An article describing this application for a general audience was published on 24th December 2015 by TheConversation
The Royal Society of Chemistry published a "Tutorial Review" for analytical chemists, including this application in the context of a wider review of thin film depth profiling, in their journal Analyst on 31st August 2016 (vol.141:21 issued 7th November 2016).
On 1st December 2015 UKAS accredited the University of Surrey Ion Beam Centre as a Calibration Laboratory under the ISO 17025 standard to obtain the retained ion doses in ion implanted samples by Rutherford backscattering spectrometry (RBS) at standard uncertainties as good as 1%. This is applicable to 150 keV 1015As/cm2 ion implants into silicon measured by 1.5 MeV He-RBS, and to any other samples with similar spectroscopic signals. The technical case was established in an important paper which summarises the quality assurance (QA) protocol and results for our 200 kV Danfysik ion implanter (Analyst, 2015), also showing that RBS is a primary direct reference method.
This capability is directly and immediately applicable for certifying many of the ion implanted SIMS standards that we make using the Danfysik implanter and supply to many laboratories.
This establishes RBS for the first time as a 1% analytical technique, with a robustness adequate for auditing by the QA departments of industry. RBS has long been thought to be very accurate since, unlike other analytical methods, the interaction cross-sections are known almost exactly. The traceability of these measurement relies on the intrinsic measurement standard represented by a stopping power factor of silicon which was determined with a standard uncertainty of 0.8% in 2014 (Colaux & Jeynes, Analytical Methods, 2014) in a measurement traceable to the Certified Reference Material IRMM ERM-EG001/BAM-L001.
It is also worth pointing out that these methods have also led to the establishment of a new beam energy standard valuable for calibrating the accelerator terminal voltage instrumentation and using the non-Rutherford elastic backscattering (EBS) reaction 16O(α,α)16O for which the resonant energy 3038 keV has been determined with a precision of 300 eV and an absolute accuracy of 1.3 keV (Colaux, Terwagne & Jeynes, Nucl. Instrum. Methods B, 2015). These EBS cross-sections are consistent with (and validate) the compilations, and are implemented in SigmaCalc 2.0.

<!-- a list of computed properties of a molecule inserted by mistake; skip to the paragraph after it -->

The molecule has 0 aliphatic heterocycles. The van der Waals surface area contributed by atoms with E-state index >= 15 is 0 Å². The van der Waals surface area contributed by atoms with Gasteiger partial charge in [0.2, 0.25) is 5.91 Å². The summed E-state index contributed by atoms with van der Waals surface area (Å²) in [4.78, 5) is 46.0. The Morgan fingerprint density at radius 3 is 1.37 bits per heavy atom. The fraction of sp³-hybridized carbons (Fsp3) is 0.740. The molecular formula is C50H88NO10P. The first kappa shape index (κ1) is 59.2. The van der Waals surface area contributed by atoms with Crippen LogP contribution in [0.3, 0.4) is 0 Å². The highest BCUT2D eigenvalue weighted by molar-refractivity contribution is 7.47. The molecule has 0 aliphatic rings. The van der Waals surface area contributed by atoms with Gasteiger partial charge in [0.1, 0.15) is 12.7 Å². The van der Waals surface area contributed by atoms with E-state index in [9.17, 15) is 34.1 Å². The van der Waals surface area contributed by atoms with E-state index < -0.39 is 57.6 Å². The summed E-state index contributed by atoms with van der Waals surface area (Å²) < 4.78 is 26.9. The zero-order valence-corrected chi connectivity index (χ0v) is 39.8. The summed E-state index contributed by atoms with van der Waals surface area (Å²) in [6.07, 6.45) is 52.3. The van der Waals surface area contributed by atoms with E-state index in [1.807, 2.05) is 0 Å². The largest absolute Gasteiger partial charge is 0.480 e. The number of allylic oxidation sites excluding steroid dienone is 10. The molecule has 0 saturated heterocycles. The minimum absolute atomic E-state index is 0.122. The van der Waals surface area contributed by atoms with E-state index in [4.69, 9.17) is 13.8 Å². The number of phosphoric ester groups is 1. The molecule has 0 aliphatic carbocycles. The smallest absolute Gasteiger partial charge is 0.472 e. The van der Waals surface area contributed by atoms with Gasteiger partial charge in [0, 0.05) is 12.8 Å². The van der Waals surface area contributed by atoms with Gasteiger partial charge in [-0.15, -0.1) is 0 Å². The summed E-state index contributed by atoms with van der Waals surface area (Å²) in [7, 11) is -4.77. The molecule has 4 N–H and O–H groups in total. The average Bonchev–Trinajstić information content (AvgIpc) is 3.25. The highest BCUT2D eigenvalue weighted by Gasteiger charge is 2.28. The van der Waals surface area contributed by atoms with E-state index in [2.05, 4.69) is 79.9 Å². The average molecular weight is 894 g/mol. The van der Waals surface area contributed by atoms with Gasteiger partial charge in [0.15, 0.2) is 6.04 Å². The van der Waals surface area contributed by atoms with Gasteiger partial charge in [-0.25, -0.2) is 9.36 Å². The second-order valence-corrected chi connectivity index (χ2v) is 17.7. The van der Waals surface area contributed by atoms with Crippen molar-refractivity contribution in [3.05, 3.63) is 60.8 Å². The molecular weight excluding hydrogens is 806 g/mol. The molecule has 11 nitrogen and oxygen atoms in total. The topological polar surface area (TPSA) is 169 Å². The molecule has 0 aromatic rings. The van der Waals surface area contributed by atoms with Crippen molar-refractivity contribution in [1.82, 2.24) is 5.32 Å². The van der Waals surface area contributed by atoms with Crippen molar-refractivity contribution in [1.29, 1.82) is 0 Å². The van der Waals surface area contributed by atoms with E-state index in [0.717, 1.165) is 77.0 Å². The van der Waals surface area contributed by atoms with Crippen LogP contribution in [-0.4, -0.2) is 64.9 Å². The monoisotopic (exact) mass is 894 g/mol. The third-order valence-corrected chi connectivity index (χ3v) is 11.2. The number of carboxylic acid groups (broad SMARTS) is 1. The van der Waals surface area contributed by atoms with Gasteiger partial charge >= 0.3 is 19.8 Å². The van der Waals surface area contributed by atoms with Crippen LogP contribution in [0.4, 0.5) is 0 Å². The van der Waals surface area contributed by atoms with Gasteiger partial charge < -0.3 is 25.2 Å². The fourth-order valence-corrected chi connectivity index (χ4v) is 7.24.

Our 2012 paper on accurate RBS is "round robin" between three labs (Surrey, Budapest, Lisbon) showing that 1% accuracy is achieved. It also includes a detailed treatment of the technique including secondary and tertiary issues and has become an authoritative reference for the RBS technique with two notable papers in 2015: an account in Scientific Reports from Leeds of femtosecond laser treatment of Er-doped silica for photonic applications; also in an account in Nature from Sandia, Los Alamos Lawrence Livermore and others of X-ray absorption measurements at enhanced temperatures relevant to solar opacity estimation.
Accreditation is of particular interest for (for example) real Forensics applications, where quality documentation for the analytical laboratories is of great importance.
Accreditation for RBS is a world-first for ion beam analysis (IBA) methods. There have been significant developments over the last few years to extend the power of IBA by taking advantage of the synergy between nuclear reaction (RBS etc) and atomic excitation (particle-induced X-ray emission, PIXE) methods: so-called "Total-IBA". We are now in a position where IBA is a general-purpose thin film analysis method, unlike PIXE which (like XRF, SEM-EDX etc) by itself cannot solve multi-layer samples, and unlike RBS which by itself cannot solve samples which need good mass resolution (or indeed light elements in or on a heavy matrix). By themselves these techniques were applicable to a limited subset of the interesting samples, but the joint technique can handle pretty well any sample. (Of course, every technique has its limitations!) And the joint technique can inherit the properties (including accuracy) of the individual component methods.